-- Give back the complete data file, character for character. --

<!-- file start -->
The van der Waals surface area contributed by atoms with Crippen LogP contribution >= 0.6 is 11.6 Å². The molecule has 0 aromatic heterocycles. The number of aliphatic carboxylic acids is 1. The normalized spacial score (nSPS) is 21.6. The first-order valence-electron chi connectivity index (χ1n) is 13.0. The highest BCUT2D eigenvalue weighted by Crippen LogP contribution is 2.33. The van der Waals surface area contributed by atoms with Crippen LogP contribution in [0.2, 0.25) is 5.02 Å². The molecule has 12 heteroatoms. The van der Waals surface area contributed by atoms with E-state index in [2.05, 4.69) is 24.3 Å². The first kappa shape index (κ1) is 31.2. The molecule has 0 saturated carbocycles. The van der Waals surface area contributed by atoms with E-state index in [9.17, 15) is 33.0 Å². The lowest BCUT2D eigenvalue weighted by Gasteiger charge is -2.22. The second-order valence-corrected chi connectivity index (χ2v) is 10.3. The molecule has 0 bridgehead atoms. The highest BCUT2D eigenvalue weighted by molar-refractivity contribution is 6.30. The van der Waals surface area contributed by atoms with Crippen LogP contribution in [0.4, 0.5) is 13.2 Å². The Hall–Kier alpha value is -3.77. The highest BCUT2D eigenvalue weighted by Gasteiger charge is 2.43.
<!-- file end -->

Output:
The van der Waals surface area contributed by atoms with Crippen LogP contribution >= 0.6 is 11.6 Å². The molecule has 0 aromatic heterocycles. The number of aliphatic carboxylic acids is 1. The normalized spacial score (nSPS) is 21.6. The first-order valence-electron chi connectivity index (χ1n) is 13.0. The highest BCUT2D eigenvalue weighted by Crippen LogP contribution is 2.33. The van der Waals surface area contributed by atoms with Crippen LogP contribution in [0.2, 0.25) is 5.02 Å². The molecule has 12 heteroatoms. The van der Waals surface area contributed by atoms with E-state index in [2.05, 4.69) is 24.3 Å². The first kappa shape index (κ1) is 31.2. The molecule has 0 saturated carbocycles. The van der Waals surface area contributed by atoms with E-state index in [9.17, 15) is 33.0 Å². The lowest BCUT2D eigenvalue weighted by Gasteiger charge is -2.22. The second-order valence-corrected chi connectivity index (χ2v) is 10.3. The molecule has 0 bridgehead atoms. The highest BCUT2D eigenvalue weighted by molar-refractivity contribution is 6.30. The van der Waals surface area contributed by atoms with Crippen LogP contribution in [0.4, 0.5) is 13.2 Å². The Hall–Kier alpha value is -3.77. The highest BCUT2D eigenvalue weighted by Gasteiger charge is 2.43.